Both medical staff and patients are using tablet computers. Keeping the two separated on your hospital’s network is vital.
It used to be that technology created for commercial or military applications eventually filtered down to consumers. No more. Now, it’s just the opposite. To know which technologies your organization’s IT staff will need to support next year, look no further than what the teenagers in your own home are using today. They were among the first to have smartphones running iOS, Android or Windows Mobile. Now it’s tablets, typified by the Apple iPad and Samsung Galaxy. Like it or not, mobile devices are here to stay — they’ve already become an essential part of many organizations’ operations. Embrace the tablet and stay competitive. Ignore it and wither.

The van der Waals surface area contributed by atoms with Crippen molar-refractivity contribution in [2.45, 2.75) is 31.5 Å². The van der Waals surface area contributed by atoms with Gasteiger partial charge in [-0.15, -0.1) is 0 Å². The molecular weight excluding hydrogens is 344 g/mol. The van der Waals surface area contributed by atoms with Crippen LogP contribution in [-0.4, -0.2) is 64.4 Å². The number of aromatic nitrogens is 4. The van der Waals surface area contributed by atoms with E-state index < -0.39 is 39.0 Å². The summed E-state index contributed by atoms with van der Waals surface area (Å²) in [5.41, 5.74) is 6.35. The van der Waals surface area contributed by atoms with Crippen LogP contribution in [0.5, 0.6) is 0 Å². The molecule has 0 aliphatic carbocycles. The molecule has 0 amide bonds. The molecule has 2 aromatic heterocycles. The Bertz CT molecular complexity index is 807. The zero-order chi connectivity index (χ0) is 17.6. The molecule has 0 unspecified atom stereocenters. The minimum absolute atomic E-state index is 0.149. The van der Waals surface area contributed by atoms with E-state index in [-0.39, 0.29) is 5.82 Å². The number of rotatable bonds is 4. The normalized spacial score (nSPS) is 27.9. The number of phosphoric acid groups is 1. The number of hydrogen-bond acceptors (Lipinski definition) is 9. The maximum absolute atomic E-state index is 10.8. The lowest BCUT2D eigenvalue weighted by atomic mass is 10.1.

A key emerging issue when it comes to tablet deployment is deciding whether to allow only company-issued units on the network or whether to also support the use of employees’ personal devices, the so-called bring-your-own-device (BYOD) scenario. The choice is anything but clear.
Philip Wegner, President of Secure Edge Networks (http://www.securedgenetworks.com), a Charlotte, N.C. mobile computing and communications integrator, is in the thick of it. “Many organizations are standardizing on iPads by issuing them to employees,” he says. That means supporting just one platform. “Others that adopt a BYOD strategy have to support multiple platforms and very carefully control access to assets.” With BYOD, be on the lookout for tablets being used for unnecessary streaming, gaming, file sharing and inappropriate content, Wegner adds.
BYOD vastly increases network complexity in terms of security, controlling access rights by identifying individual tablet devices. Add policy enforcement and bandwidth management and you’ve got quite an infrastructure to oversee. BYOD also carries hidden costs — the hardware savings realized from